In a 5-l., two-necked, round-bottomed flask
, fitted with an efficient reflux condenser (Note 1)
, is placed a mixture of 130 g. (131 cc., 1.64 moles) of dry pyridine (Note 2)
and 3 l. of absolute alcohol
(see Note 2 on p. 249
). During the course of forty to fifty minutes 450 g. (19.6 atoms) of sodium
is added gradually. The sodium
is added in as large pieces as can be inserted through the second opening in the flask. One and one-half liters of absolute alcohol
is now added and the mixture heated over an oil bath
for two to three hours until the sodium
disappears. It is desirable not to allow the reaction mixture to cool (Note 3)
at this point but to separate the piperidine
immediately. The condenser is set for distillation and a separatory funnel
is inserted through the stopper in the second opening of the flask. The alcohol
is then distilled using an oil bath (Note 4)
. The addition of a piece of zinc
facilitates an even distillation. During this procedure, water to the amount of 1700–1800 cc. is added to the reaction mixture through the separatory funnel, slowly at first and later as rapidly as possible. At the beginning, this addition must be very cautious as the heat evolved causes a very distillation of alcohol
. After about 200 cc. of water has been added, the mixture begins to solidify and remains semi-solid until most of the water has been added. The distillation is continued until practically all the alcohol
has distilled (three to four hours). At the end of this time there remains in the distilling flask
about 1500 cc. of residue, which is discarded. The distillate is about 5 l. in volume. To this is added 200 cc. of concentrated hydrochloric acid
(sp. gr. 1.19) and the mixture is then returned to the distilling flask. The alcohol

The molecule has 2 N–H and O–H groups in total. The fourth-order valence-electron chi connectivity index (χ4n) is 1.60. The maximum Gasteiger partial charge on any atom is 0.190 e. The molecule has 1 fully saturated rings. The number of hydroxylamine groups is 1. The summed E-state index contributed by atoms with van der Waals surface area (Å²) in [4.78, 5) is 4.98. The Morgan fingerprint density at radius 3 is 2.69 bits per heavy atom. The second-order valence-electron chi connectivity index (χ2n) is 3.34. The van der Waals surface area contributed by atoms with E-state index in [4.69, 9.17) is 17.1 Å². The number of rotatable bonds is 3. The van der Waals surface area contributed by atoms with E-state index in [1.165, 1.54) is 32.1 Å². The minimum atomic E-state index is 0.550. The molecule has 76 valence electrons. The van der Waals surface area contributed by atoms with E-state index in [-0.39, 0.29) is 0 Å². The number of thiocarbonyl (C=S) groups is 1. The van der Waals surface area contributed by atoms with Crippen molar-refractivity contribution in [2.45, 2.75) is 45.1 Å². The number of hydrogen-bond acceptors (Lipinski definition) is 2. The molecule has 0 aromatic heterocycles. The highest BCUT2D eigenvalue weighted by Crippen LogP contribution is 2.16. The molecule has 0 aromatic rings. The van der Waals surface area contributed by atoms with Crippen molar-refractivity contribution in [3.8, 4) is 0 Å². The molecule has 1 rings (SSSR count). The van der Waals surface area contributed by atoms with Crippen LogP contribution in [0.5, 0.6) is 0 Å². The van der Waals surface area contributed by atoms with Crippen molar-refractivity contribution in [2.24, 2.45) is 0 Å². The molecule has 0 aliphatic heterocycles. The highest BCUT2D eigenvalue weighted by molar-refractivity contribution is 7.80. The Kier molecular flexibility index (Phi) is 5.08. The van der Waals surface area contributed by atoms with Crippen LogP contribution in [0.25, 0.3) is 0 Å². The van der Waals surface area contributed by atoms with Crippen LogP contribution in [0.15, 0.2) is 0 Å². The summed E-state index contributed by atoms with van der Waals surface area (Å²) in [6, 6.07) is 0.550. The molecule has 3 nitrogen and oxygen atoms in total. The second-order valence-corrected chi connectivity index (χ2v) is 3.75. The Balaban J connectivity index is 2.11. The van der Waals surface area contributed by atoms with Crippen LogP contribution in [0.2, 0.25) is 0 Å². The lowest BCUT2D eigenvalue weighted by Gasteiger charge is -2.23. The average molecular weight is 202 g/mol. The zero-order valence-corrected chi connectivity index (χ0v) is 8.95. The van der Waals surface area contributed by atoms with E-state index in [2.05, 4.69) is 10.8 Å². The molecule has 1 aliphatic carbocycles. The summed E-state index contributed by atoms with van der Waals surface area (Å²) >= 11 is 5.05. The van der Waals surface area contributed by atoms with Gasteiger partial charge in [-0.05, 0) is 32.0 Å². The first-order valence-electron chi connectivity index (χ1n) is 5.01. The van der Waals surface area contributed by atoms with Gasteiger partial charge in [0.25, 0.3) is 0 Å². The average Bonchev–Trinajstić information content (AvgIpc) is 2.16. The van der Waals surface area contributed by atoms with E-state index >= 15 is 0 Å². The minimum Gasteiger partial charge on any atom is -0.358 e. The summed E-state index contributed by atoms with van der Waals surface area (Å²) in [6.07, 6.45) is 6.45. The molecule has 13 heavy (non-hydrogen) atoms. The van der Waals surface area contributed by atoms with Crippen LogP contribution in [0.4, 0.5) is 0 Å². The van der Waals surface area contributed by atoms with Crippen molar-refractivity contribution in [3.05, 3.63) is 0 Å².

is removed by distillation on a steam bath
until the residual volume in the flask amounts to about 600–800 cc.; this requires two to three hours.
The residue is then transferred to a 2-l. round-bottomed flask
fitted with a mechanical stirrer
and separatory funnel. The mixture is treated with stirring with a solution of 186 g. of technical sodium hydroxide
or 170 g. (4.25 moles) of c.p. sodium hydroxide
in about 300 cc. of water. With continuous stirring 235 g. (1.67 moles) of benzoyl chloride
is now added during the course of one hour, keeping the temperature down by cooling with running water. After the addition, the reaction mixture is cooled, the amide separated (Note 5)
, washed with a little water (Note 6)
and distilled (Note 7)
under reduced pressure. The product boils at 180–184° /20 mm.
, 191–194° /27 mm.
, 240–244° /130 mm.
, and weighs 240–250 g.
per cent of the theoretical amount).
Using 180 g. of pyridine
in place of the 130 g. suggested, and a corresponding increase in the other chemicals except the sodium
, a yield of 300–326 g.
of benzoyl piperidine
is obtained. This is a smaller percentage yield (70–75
per cent of the theoretical amount) but the actual yield more than repays for the excess of pyridine
used (Note 8)